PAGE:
Carnitine supplementation of parenterally fed neonates

Not enough evidence that carnitine supplements improve weight gain in parenterally fed newborns. Preterm newborns (born before 37 weeks) frequently need extra nutritional supplements parenterally (given other ways than by the mouth). Carnitine is an amino acid found in both breast milk and infant formulas but is not routinely given parenterally. It helps fatty acids to convert into energy and helps in growth. The review of trials found not enough evidence to show any benefit of parenteral carnitine supplements on weight gain or lipid tolerance in preterm newborns. More research is needed.

Authors' conclusions: 

We found no evidence to support the routine supplementation of parenterally fed neonates with carnitine.

Read the full abstract...

Carnitine, a quaternary amino acid, plays an important role in the oxidation of long chain fatty acids. Both breast milk and infant formulas contain carnitine. However, it is not routinely provided in parenteral nutrition solutions. Non supplemented parenterally fed infants have very low tissue carnitine levels. The clinical significance of this is uncertain. Carnitine deficiency may be an etiological factor in the limited ability of premature babies to utilize parenteral lipid. In vitro studies have suggested that fatty acid oxidation is impaired when the tissue carnitine levels fall below 10% of normal. Therefore relative carnitine deficiency may impair fatty acid oxidation, thus reducing the available energy and impairing growth.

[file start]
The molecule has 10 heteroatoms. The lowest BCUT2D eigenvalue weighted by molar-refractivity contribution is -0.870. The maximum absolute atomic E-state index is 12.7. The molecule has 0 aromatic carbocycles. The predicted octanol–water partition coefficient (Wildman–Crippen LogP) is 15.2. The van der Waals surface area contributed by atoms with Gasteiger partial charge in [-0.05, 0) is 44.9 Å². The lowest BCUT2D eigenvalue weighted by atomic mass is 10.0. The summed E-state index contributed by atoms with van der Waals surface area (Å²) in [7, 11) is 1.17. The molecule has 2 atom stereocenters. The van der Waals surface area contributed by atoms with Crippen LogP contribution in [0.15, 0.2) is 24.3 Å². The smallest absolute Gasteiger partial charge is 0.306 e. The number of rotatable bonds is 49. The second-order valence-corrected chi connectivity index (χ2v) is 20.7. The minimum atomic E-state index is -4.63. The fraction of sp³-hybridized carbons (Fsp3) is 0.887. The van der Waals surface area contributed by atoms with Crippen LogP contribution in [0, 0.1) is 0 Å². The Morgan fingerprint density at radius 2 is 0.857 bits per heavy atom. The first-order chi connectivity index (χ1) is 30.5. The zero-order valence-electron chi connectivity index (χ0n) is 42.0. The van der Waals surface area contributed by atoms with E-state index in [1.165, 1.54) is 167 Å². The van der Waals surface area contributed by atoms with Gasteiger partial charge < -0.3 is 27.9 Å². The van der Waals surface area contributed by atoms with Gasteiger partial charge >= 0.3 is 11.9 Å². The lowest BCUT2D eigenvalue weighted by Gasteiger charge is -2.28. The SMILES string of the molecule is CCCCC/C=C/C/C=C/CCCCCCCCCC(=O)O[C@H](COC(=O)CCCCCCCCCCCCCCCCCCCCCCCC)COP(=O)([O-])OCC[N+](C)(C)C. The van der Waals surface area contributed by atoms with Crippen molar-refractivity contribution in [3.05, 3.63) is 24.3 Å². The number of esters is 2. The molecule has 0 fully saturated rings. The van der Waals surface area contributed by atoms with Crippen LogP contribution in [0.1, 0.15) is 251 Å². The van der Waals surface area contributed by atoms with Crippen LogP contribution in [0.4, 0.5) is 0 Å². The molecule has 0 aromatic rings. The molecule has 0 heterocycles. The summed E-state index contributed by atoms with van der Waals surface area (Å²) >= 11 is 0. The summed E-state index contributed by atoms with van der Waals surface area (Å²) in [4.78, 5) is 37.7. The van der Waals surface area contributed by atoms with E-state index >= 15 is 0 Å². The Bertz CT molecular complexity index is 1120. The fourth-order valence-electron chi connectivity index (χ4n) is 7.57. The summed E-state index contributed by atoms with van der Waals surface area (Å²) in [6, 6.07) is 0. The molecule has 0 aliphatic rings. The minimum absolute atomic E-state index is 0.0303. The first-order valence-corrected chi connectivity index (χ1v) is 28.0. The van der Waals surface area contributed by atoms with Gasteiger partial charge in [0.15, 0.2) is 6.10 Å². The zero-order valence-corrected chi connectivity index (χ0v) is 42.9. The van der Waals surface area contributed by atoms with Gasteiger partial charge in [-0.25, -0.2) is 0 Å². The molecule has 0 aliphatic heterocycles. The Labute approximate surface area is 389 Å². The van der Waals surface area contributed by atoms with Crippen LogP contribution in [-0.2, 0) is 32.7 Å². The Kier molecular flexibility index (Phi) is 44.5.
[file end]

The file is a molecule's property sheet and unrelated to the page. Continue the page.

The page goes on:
The primary aim of this review is to determine whether carnitine supplementation of parenterally fed neonates will improve weight gain.
The secondary aims are to determine the effect on lipid tolerance and ketogenesis.

Search strategy: 

Computerised searches were carried out by both reviewers. Searches were made of Medline, Embase, The National Research Register (UK), the Cochrane Controlled Trials Register and expert informants. The MeSH headings used were carnitine and parenteral nutrition.

Selection criteria: 

Only randomised trials were considered. Trials were included if they involved carnitine supplementation alone, parenterally fed newborn infants, and measured at least one outcome of interest (weight gain, plasma fatty acids, plasma triglycerides, quantity of lipid tolerated, respiratory quotient or beta hydroxybutyrate levels).

Data collection and analysis: 

The two reviewers searched the literature separately and reached a consensus for inclusion of trials. Data were extracted and evaluated by the two reviewers independently of each other. Authors were contacted if possible to clarify or provide missing data.

Main results: 

Fourteen studies were identified, six met the selection criteria. The results of the review are limited by the fact that the studies were generally short term and studied different outcomes. One study examined short term and long term weight gain, three reported only short term weight gain, three reported biochemical results in response to a short lipid challenge, and two reported results obtained during normal parenteral nutrition.

Among infants supplemented with carnitine, there was no evidence of effect on weight gain, lipid utilization or ketogenesis.